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Bill Madden: Mets’ historically expensive disaster is mostly unexplainable after dealing Scherzer, Robertson

Even after Edwin Diaz went down for the season back in March, it was inconceivable the Mets, with their record highest payroll in history, would wind up sellers at the trading deadline. Yet here they are, raising the white flag over Flushing, beginning with the trading of David Robertson to the Marlins for a couple of low-level teenage “futures” plus agreeing to deal Max Scherzer to the Rangers and all but admitting they’ve been a $345 million catastrophe.

And somewhere Steve Cohen is asking: “How did it come to this?” And, perhaps more importantly: “Where do we go from here?”

How it came to this is mostly unexplainable. You could make the case that GM Billy Eppler perhaps didn’t do a great job of roster construction, but how does Jeff McNeil hit nearly 80 points below his league-leading .326 batting average last year? Or Pete Alonso’s slash line of .271/.352/.518 in 2022, shrink to .217/.315/.497? Or Francisco Lindor fall off from a .270 batting average and .788 OPS last year to .228/.760 while on pace for 30-40 fewer RBI?

It was nobody’s fault that Jose Quintana, counted on to fill one of the rotation vacancies from the free agent departures of Chris Bassitt and Taijuan Walker, missed the first 3 ½ months of the season with a freak injury, but without him the Nos. 4 and 5 spots after Scherzer, Justin Verlander and Kodai Senga have been an unenviable crapshoot all season long for Buck Showalter. Most egregious, however, was Eppler’s failure to secure any hard-throwing strikeout arms behind Robertson, as the Mets pen appeared too often to be an endless parade of Triple-A “tin cans”.

If there’s one thing we’ve learned about this Mets pratfall — other than payroll doesn’t equivocate to pennants (see: Yankees) — it’s that they are nowhere near the same class as the Braves, who have superior players, on both sides of the ball, at catcher, first base, second base, third base, right field and maybe even center field where Michael Harris II, an elite defender, is developing fast into a solid hitter. And while we might give the edge at shortstop to the Mets, it’s based purely on Lindor’s reputation. The fact of the matter is the Braves’ Orlando Arcia has had an All-Star season.

There’s not a whole lot Eppler can do about the Mets’ offense as a whole other than hope Alonso, McNeil and Lindor will revert to ‘22 form and that Starling Marte, at 35 next year, isn’t nearing the end of the line (as it’s looked) and has some comeback in him. They lack power in the outfield which could be partially rectified by moving Brett Baty off third base where he’s been a defensive liability. That would also open up a spot for Ronny Mauricio, whose time appears to be at hand.

But if Cohen ever expects to realize the fruits of his spending, Eppler is going to need to make major additions to the pitching staff — starting with re-signing Robertson (who loved pitching for Showalter) after the season. That would certainly help ease the angst of Met fans unwilling to wait ‘til 2025 or later to see the two prospects, 18-year-old middle infielder Marco Vargas, or 19-year-old switch-hitting catcher Ronald Hernandez, he got back from the Marlins. To close the gap on the Braves, the Mets are going to have to do it with pitching, and with the understanding there may not be a whole lot left in the tank with Scherzer and Verlander.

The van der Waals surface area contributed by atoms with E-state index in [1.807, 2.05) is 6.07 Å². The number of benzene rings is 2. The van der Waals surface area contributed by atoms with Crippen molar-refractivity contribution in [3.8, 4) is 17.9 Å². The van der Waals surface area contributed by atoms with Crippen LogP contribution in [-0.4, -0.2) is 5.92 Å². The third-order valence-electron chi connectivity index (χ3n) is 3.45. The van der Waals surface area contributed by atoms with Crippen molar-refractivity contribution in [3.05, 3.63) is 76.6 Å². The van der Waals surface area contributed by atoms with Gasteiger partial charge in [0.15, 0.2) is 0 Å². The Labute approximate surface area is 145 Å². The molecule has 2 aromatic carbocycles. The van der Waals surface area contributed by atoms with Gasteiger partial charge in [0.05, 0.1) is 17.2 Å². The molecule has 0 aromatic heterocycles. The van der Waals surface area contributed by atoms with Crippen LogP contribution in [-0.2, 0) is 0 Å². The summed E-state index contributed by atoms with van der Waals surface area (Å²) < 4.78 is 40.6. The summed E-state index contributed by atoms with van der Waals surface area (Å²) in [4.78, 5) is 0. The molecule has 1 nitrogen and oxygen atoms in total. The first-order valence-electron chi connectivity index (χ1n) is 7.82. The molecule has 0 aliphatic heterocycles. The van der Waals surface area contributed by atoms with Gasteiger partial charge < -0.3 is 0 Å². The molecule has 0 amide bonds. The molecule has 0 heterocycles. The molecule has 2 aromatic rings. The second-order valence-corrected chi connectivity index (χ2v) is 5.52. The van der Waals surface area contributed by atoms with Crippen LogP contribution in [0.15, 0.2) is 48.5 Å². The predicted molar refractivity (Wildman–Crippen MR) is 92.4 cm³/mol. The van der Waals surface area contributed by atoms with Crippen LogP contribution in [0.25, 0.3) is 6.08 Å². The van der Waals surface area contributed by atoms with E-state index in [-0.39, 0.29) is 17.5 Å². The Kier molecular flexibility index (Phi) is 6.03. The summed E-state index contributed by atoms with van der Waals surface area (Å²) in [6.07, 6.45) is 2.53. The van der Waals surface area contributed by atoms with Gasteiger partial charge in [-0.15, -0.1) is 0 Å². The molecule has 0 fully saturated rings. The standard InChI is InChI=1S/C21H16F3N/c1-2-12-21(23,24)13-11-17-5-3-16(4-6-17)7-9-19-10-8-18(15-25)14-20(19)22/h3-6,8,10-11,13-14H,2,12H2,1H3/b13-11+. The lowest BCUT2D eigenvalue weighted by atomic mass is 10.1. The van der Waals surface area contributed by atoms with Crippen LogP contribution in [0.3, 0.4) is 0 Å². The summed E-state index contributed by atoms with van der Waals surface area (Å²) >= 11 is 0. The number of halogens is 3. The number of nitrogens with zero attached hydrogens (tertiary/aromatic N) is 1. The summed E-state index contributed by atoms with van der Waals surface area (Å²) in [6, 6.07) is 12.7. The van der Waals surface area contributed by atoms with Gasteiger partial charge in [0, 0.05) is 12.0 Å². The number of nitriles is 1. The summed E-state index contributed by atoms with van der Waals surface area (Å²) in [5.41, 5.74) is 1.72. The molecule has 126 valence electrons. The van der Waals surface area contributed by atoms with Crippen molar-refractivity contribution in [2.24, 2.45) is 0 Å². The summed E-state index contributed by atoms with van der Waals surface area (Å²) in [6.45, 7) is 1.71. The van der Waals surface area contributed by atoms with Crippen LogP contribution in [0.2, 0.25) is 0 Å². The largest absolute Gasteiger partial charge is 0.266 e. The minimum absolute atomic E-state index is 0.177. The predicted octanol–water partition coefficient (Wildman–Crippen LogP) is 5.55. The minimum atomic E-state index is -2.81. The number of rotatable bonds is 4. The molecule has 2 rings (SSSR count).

Word is, because of Eppler, they may have a leg up on the competition for 25-year-old Orix Buffaloes righty Yoshinobu Yamamoto acknowledged as the best pitcher in Japan the last few seasons, who will be a free agent at the end of the season. But they’re going to need at least one more starter and it would be nice if one could emerge from the system from among Blake Tidwell, Mike Vasil, Christian Scott or Dominic Hamel. And the bullpen, even with Diaz’s return and a re-signing of Robertson, needs a near-total overhaul.

Cohen may find this hard to believe but the reason his Mets are sellers at the trading deadline this year is because they’re not a very good team, offensively, defensively and pitching-wise.


There was quite a hue and cry among the nation’s baseball media last week when the Angels declared Shohei Ohtani was not being traded — and then went out and dealt two of their top three prospects to the White Sox for rental righty Lucas Giolito.

“How could they hold onto him?” howled the masses, to which I would say: “How could they not?” Even if all the naysayers prove to be right and the Angels don’t make the playoffs, you have to give them credit for trying, and even if Ohtani does move on as a free agent, how do you trade a player – no matter what the circumstances – who is having the most incredible season in baseball history?

Angel fans all feel blessed (as do we all) to be able to witness Ohtani’s daily pitching and hitting feats — like last Thursday’s doubleheader against the Tigers when Ohtani notched his first career shutout in the opener — a one-hitter — and came back in the nightcap to hit his 37th and 38th homers as the Angels’ DH. Ohtani, who says the secret of his success is sleeping 12 hours a day, went into the weekend leading the majors in homers, triples (7), total bases (258), OPS (1.070) plus fewest hits allowed per nine innings (5.9) and opponents batting average (.185).

According to the Elias Bureau, only two players in history, Jim Rice in 1978 and Willie Mays in 1955, have ever led the league in both homers and triples in the same season. The American League MVP ought to be unanimous, no matter where the Angels finish up. We’ve never seen anything like this before and doubtless never will.


Source: Berkshire mont

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